Creation of adolescent drinking identities

Fruitful research might explore whether, taken together, the aforementioned potential outgrowths of SNS involvement may be playing a significant role in creating what McCreanor et al. (2008) have called “intoxigenic” social identities, created through “…discursive social practices that engage with and utilize pro-intoxication talk to create and maintain expectations, norms and behaviors around alcohol consumption”. Indeed, some researchers have noted that, in the SNS environment, the portrayal of oneself as a drinker, especially as one able to consume significant amounts of alcohol, is considered by many young people to be a socially desirable component of one’s identity. Importantly, however, researchers recently have found that presentation of such an alcohol-related self-identity—as operationalized by, for instance, number of photographs in college students’ photo essays chosen to describe their typical everyday environments, lifestyle, life tasks, or self-defining inner values—

predicts alcohol use quantity and frequency as well as alcohol-related problem behaviors. Moreno et al (2012) found that undergraduate students at two US state universities who displayed references to intoxication or problem drinking on their Facebook profiles were more likely to meet clinical screening criteria for problem drinking—and more likely to report experience of an alcohol-related injury in the past year—than those students who did not display such references.

SNSs and adolescent drinking: consideration of mediators

Ideally, future research aimed at investigating whether—and the degree to which—SNS use may impact underage drinking patterns will also examine potential mediating and moderating mechanisms through which such impact occurs. Any list of potential mediators likely will include adolescent alcohol expectancies as well as salience of prevailing peer drinking norms. Friends’ use of alcohol and perceived peer norms have been found to be major predictors of drinking and alcohol consequences among adolescents and college students, as well as nonstudent emerging adults. Thus, frequent and/or continuous exposure to images of drinking behavior on SNSs might act to reinforce or clarify adolescents’ sense of prevailing drinking norms, and their perception of the kind of behavior that their peers approve of. Moreover, a selective sharing of information may occur, whereby information that seems inconsistent with what other people in the network seemingly want to hear is not shared.

Alcohol expectancies are beliefs regarding the positive or negative effects or consequences of alcohol use. As a potential shaper of alcohol expectancies, SNSs may be particularly powerful due to their regular presentation of a profusion of images and narratives depicting what are treated as relatively “normal” levels of alcohol use, all in a relatively public forum and often coupled with information about upcoming drinking opportunities. Perusal of any sample of fairly typical SNS posts suggests that underage drinking generally is not viewed as deviant behavior on such sites, that drinking on school nights is seemingly quite acceptable, and that getting “wasted” (including blackouts) is hardly a cause for concern—indeed, reconstructing with others the full range of “lost” events following a bout of binge drinking seems mostly regarded as a fun activity.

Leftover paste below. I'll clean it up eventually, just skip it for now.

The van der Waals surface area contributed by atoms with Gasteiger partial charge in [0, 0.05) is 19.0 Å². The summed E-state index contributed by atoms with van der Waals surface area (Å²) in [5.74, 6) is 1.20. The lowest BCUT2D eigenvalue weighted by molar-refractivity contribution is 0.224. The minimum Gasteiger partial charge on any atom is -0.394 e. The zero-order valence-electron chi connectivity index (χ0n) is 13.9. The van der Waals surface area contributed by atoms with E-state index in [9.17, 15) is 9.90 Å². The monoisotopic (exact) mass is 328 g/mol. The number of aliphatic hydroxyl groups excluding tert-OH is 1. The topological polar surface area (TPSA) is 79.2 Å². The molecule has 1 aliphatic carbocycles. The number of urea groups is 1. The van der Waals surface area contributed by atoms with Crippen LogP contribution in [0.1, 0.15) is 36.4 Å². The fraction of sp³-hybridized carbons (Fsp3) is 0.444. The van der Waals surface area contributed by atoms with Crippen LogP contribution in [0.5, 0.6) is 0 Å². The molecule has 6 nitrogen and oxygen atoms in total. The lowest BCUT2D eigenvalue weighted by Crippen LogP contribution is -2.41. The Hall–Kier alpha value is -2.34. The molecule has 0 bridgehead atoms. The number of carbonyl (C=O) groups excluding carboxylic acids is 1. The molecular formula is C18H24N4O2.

Moreover, insofar as the posted images on SNSs undoubtedly are selected ones, they are more likely to convey positive images of drinking, thus making it more likely that perusal of SNS images will increase positive alcohol expectancies rather than negative ones. SNS postings and images might especially influence the alcohol expectancies of younger adolescents who, for instance, may be able to view an older sibling’s drinking behaviors on his/her Facebook page.

Suggested research topics

The growth in popularity of SNSs and the pervasive display of alcohol-related images on the most popular SNSs suggests a need for research into a variety of topics related to the understanding and epidemiology of SNS-related underage drinking, drinking-related norms and expectancies, and drinking-related problems. The following list is only meant to be suggestive:

Is the display of underage alcohol use on SNSs increasing over time, and are SNS communications concerning alcohol use increasing as a proportion of total communications?

Net of other influences, is exposure to depictions of alcohol use on SNSs associated with earlier onset of drinking or to increased likelihood of involvement in alcohol misuse or binge drinking?

What are the relatively most important aspects of SNSs and social media use in influencing alcohol-related risk behavior, and what are the characteristics of SNS users who are most likely to be vulnerable to pro-drinking messages as conveyed by each of these features?